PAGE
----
With the formation of an exploratory committee for governor, Bridgeport Mayor Joseph P. Ganim is about to test the notion of whether Democrats statewide are as forgiving as voters in Connecticut’s largest city.
Ganim, 57, faces the task of not only convincing Democrats he is not the same man who quarterbacked a $500,000 shakedown scheme after his election as mayor years in 1991, but that a redemption narrative can sell in a state that seems in an unforgiving mood when it comes to its politicians.
In a telephone interview, Ganim said there are no secrets in his biography, which includes a conviction of 16 corruption counts that forced him from office in 2003 after a dozen years as mayor. He was released from prison in 2010.
“There’s no news there,” he said.
Ganim said he will answer questions as they come, but his focus will be talking about how Connecticut’s struggling cities can become engines for economic growth. Connecticut must find its place in an era of new urbanism, when millennials are looking to cities as places to work and live, he said.
“That’s what Connecticut needs now,” he said.
He becomes the fifth Democrat to form a committee that will allow him to begin raising money for a potential entrance into the open race for governor in 2018, which already has attracted more than a dozen candidates from both parties. One of them is Chris Mattei, the former head of the U.S. attorney’s public corruption unit. The others are Comptroller Kevin P. Lembo, Middletown Mayor Dan Drew, and Jonathan Harris, a former state senator.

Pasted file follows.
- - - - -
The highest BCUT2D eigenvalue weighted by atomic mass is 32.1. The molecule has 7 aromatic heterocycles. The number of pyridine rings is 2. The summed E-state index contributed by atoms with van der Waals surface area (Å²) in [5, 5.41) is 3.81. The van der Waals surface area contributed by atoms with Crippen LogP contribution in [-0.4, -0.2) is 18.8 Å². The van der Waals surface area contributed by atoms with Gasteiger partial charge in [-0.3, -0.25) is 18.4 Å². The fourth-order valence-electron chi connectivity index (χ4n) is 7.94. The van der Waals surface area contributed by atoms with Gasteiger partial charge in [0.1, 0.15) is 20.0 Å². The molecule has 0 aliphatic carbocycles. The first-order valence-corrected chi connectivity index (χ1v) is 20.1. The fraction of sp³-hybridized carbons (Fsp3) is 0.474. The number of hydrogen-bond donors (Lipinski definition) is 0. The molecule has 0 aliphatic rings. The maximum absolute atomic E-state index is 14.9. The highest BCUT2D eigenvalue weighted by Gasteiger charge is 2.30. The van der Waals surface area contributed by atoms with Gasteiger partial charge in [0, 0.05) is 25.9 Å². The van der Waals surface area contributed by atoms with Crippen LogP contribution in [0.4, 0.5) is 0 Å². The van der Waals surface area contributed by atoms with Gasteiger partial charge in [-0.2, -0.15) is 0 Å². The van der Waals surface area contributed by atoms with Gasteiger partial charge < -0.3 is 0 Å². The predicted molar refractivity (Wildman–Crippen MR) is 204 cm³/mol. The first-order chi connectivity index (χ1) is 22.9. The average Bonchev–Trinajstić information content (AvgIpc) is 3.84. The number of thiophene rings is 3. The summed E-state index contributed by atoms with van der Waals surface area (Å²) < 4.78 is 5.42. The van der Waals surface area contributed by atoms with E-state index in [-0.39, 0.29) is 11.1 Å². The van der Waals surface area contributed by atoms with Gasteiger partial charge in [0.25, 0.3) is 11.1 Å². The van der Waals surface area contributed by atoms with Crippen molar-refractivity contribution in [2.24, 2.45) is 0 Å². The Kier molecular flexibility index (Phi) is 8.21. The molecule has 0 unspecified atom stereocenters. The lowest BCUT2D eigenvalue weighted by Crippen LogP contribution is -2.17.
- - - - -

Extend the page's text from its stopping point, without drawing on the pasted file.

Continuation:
On Thursday night, Ganim taped an interview about his interest in running for governor on WFSB’s “Face the State,” which airs Sunday.
Ganim defeated Mayor Bill Finch in a Democratic primary, then easily won a general election in November.
“I think people felt, when you get past the difficult stuff, that I was a very effective mayor, and I got things done,” Ganim said during his 2015 campaign. “And I affected their lives in a positive way.”
He took an initial step toward a gubernatorial candidacy by asking the State Elections Enforcement Commission on April 7 to clear him for the state’s public financing program, despite his corruption conviction.
“Today,” he said then, “I am asking the State Elections Enforcement Commission for a declaratory ruling stating that I be allowed to participate in the Citizens’ Election Program should I seek statewide elected office. I want to be clear that I have not decided to seek statewide office, but it is something I am considering. If I do seek statewide office, I am absolutely committed to transparency and clean elections, and I would want to participate in the program.”
With that request still pending, Ganim returns to the commission Friday to file papers creating an exploratory committee.